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Huddersfield 0-4 Tottenham: player ratings to the theme of ways to follow football matches

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There are lots of ways to follow a match. Some are better than others.

Tottenham Hotspur v Manchester City - Premier League
The Bricklayers Arms Pub, Tottenham
Photo by Jamie McDonald/Getty Images

There are may ways to experience a football match. For years I was one of those people who dismissed the football fans who say that watching the games live is so superior to watching on television.

But then I went to White Hart Lane. While I still think it’s unwise to dismiss the opinions of fans who only watch matches on television, there’s definitely something to the idea of being at the stadium -- you get a better sense of the space on the field, the movement of the players. I don’t know if it’s better, but it’s definitely different. And also a heck of a lot of fun.

But still, precious few of us are able to watch a football match live, for various reasons. That said, there are some ways of following matches that are objectively better than other ways. So for today’s theme, let’s rank the Tottenham Hotspur players to the theme of Ways to Follow Football Matches.


Most of the time when I watch football I have my analytical hat on, which means I rarely can just cut loose and enjoy a match. So the best way to watch football is when I’m able to have a few drinks, head to the stadium, and just forget about everything else besides having a good time. I think the last time this happened was last Spring, against Bournemouth, at White Hart Lane. And it was glorious. I highly recommend it.

Harry Kane: World class? Not quite world class? It hardly matters, he’s f—king amazing and he’s staying at Tottenham forever.

Christian Eriksen: That legitimately was one of the best matches I’ve seen Christian Eriksen play in a Spurs shirt, and he did it while recovering from the flu.

Eric Dier: Dier worked really well in midfield with Harry Winks, providing excellent cover for Winksy as he moved forward with the ball but he was also strong defensively, dropping deep to make some important stops and also passing very well from deep positions. He was fantastic!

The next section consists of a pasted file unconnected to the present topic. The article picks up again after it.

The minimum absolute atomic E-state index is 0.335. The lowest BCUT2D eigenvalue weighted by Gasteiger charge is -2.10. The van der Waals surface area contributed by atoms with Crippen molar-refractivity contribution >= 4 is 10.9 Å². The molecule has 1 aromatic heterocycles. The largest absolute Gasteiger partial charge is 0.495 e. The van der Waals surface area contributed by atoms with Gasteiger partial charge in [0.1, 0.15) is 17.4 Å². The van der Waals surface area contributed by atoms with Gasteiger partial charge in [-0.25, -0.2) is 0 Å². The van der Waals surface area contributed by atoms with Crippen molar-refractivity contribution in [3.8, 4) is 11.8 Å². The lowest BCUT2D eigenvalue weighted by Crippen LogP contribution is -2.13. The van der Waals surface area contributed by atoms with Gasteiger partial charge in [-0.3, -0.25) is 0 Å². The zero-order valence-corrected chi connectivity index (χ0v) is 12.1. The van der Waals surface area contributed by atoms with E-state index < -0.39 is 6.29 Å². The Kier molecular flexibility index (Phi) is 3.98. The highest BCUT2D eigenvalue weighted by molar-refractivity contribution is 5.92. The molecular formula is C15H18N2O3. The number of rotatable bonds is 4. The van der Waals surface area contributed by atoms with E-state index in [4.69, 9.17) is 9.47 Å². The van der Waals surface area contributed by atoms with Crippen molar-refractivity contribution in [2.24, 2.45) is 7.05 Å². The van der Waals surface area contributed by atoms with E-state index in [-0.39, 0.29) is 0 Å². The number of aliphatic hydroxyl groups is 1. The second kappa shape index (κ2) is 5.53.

OK, so you can’t fly to London for a match or you don’t have tickets, or whatever. Finding your local pub to go watch a football match with 100 or so of your closest mates-slash-strangers is the next best thing. Sure, it’s hot and stinky in there, it’s loud as hell, and you’ll invariably get beer spilled on you, but at least you have the camaraderie of other supporters to buoy you along. That’s not nothing. Barring actually being there, it’s actually almost everything.

Dele Alli: Dele didn’t score on Saturday, but he should’ve, and was a critical component of a Tottenham attack that absolutely shredded a Huddersfield team that going into this match had only conceded three goals. Gets a half-star deduction for that ridiculous dive in the box.

Ben Davies: Six clearances, two shots, one assist, and a really nicely taken goal. This was a really outstanding match for Ben. He had a small tendency to fade a bit at times, especially in the second half when already up big, but Spurs also weren’t as reliant on their fullbacks as they often are. Just an exceptional game.

Kieran Trippier: Like Davies, just a really really good match for Trippier, who wasn’t under a whole lot of pressure and was able to do the things that he does very well. His header to Kane for the first goal was excellent and had a good number of crosses into the box as well.